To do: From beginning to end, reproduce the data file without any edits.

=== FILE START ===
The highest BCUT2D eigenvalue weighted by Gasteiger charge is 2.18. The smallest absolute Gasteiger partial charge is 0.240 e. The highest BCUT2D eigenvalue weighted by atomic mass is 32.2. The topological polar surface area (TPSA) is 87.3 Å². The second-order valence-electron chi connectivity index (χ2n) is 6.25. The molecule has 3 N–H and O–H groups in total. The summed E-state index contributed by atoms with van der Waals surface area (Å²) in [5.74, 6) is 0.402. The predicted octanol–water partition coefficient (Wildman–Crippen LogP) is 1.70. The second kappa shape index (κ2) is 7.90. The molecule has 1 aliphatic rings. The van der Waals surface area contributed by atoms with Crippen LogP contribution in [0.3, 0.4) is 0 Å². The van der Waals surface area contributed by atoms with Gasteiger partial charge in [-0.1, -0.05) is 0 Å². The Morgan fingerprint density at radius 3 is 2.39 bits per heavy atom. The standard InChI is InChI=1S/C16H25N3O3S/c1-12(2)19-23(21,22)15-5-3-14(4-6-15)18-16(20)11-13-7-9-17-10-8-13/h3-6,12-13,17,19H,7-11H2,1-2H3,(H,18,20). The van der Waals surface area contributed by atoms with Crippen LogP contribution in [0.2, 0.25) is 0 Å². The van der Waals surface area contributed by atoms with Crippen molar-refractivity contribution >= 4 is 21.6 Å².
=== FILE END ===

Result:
The highest BCUT2D eigenvalue weighted by Gasteiger charge is 2.18. The smallest absolute Gasteiger partial charge is 0.240 e. The highest BCUT2D eigenvalue weighted by atomic mass is 32.2. The topological polar surface area (TPSA) is 87.3 Å². The second-order valence-electron chi connectivity index (χ2n) is 6.25. The molecule has 3 N–H and O–H groups in total. The summed E-state index contributed by atoms with van der Waals surface area (Å²) in [5.74, 6) is 0.402. The predicted octanol–water partition coefficient (Wildman–Crippen LogP) is 1.70. The second kappa shape index (κ2) is 7.90. The molecule has 1 aliphatic rings. The van der Waals surface area contributed by atoms with Crippen LogP contribution in [0.3, 0.4) is 0 Å². The van der Waals surface area contributed by atoms with Gasteiger partial charge in [-0.1, -0.05) is 0 Å². The Morgan fingerprint density at radius 3 is 2.39 bits per heavy atom. The standard InChI is InChI=1S/C16H25N3O3S/c1-12(2)19-23(21,22)15-5-3-14(4-6-15)18-16(20)11-13-7-9-17-10-8-13/h3-6,12-13,17,19H,7-11H2,1-2H3,(H,18,20). The van der Waals surface area contributed by atoms with Crippen LogP contribution in [0.2, 0.25) is 0 Å². The van der Waals surface area contributed by atoms with Crippen molar-refractivity contribution >= 4 is 21.6 Å².